Self-awareness and Leadership Self-awareness is key to leadership because leaders must be able to see beyond themselves in order to inspire or create something new. Leaders are individuals that are not obsessed with their own failings or their own strengths (Musslewhite, 2007). Being self-aware means you understand who you are, what your purpose is and how you can contribute to the overcoming of obstacles. People that are not self-aware tend to have a skewed vision of themselves. They either think they are much better at something than their abilities allow, or they feel that they are powerless to enact change because they to not recognize their own inherent strengths.
With way, the person that lacks self-awareness is not fit for true leadership because leaders are dynamic and outward looking, not inward dwelling. Leadership and self-confidence are closely related. You absolutely must believe in a course of action if you are going to lead other people down the path that the course follows. This self-confidence needs to be grounded in a firm understanding of your own abilities, and understanding of the tasks that must be accomplished and the setting of attainable goals that will allow you to show progress as a leader.
True-self confidence is reserved for people with high levels of self-awareness. Self-awareness and self-confidence are not the same attribute, but they are closely related. Confidence grows out of awareness. As a leader is successful in enacting real and meaningful change, as the leader creates new tools, product and processes, a positive feedback loop is established between a person’s growing self-awareness and their growing self-confidence (Hooper, 2011).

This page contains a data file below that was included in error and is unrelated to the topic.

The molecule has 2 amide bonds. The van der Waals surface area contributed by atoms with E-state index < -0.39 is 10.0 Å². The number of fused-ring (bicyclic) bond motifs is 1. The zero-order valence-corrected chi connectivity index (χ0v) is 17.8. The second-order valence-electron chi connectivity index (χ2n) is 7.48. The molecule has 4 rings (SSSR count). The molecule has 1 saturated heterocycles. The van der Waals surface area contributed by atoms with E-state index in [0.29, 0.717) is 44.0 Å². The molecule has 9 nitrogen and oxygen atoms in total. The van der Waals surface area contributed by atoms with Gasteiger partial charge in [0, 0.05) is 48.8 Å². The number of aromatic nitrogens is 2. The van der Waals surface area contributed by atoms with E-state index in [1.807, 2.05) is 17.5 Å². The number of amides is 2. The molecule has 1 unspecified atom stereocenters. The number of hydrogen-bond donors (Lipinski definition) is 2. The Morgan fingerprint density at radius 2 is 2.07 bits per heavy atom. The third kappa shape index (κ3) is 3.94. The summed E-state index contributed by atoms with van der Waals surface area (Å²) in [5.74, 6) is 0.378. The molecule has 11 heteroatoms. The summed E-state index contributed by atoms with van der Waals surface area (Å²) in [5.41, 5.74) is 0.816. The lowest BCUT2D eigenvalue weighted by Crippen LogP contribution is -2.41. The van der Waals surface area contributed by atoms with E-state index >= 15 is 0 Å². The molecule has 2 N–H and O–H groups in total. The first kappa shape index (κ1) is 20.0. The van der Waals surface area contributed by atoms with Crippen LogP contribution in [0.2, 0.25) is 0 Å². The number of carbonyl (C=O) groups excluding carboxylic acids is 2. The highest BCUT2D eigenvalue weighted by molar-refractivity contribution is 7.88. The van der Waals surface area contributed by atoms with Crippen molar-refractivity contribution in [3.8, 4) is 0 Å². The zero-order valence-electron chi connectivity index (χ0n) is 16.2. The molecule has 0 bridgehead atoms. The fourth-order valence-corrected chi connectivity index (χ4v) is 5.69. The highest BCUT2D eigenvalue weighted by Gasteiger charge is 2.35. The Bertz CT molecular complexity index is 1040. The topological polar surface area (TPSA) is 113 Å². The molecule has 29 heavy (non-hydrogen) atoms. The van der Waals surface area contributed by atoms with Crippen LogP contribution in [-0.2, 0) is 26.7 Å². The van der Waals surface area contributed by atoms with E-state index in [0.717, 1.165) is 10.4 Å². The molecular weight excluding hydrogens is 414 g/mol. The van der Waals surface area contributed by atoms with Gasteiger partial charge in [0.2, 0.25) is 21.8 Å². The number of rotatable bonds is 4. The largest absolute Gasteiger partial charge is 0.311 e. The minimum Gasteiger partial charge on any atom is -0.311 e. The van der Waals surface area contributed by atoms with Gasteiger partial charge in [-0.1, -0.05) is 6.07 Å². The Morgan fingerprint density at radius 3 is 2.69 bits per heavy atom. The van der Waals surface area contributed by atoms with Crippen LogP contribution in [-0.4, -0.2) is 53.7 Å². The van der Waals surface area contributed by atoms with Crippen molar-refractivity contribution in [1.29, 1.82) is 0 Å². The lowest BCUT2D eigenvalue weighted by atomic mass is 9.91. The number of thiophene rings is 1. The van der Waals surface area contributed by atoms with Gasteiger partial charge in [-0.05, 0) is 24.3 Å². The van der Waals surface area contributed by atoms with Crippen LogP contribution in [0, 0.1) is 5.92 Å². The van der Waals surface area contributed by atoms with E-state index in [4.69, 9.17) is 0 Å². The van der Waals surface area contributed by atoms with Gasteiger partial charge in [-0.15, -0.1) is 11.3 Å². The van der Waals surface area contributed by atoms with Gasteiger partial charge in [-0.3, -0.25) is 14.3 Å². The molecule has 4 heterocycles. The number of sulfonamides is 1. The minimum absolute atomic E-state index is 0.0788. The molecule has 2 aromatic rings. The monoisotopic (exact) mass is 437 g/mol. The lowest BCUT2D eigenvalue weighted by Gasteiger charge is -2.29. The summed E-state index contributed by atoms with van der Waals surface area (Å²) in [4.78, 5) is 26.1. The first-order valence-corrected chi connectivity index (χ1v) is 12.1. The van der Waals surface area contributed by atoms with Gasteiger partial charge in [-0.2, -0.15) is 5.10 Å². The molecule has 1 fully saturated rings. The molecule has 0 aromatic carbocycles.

This positive feedback is what inspires leaders to keep creating and inspiring others to create. Self-Awareness and Management Self-awareness is one of the most important attributes a good manager can have. Management requires sound judgment, patience and an acute sense of fairness. The manager is not interested in innovation or inspiration. Managers maintain the status quo and provide a sense of direction and stability that is important for the overall health and functioning of the organization. Self-awareness is vital for managers because individuals that are self-aware do not engage in behaviors that disrupt stability and the status quo.
Individuals that are self-aware understand their strengths and weakness and take ownership for both in equal measure (Noble, 2012). They do not seek to spread blame when the blame lies with their own decisions. Managers do not engage in petty politics or power struggles if they are self-aware. Managers that are jealous, spiteful or vindictive all suffer from a lack of understanding about their purpose within the organization and what needs to be done in order to be an effective manager.
People lacking self-awareness are insecure and often see other people as threats to their position and authority within the organization. Managers need self-awareness just as much as leaders do. We often tend to portray good management as somehow inferior to good leadership. Leadership is dynamic and glamorous, but management is essential to the success of the business or organization. Self-awareness is vital for both types of jobs. Works Cited Hooper, Dennis. "Feedback, Self-Awareness and Confidence. " Houston Home Journal (2011).
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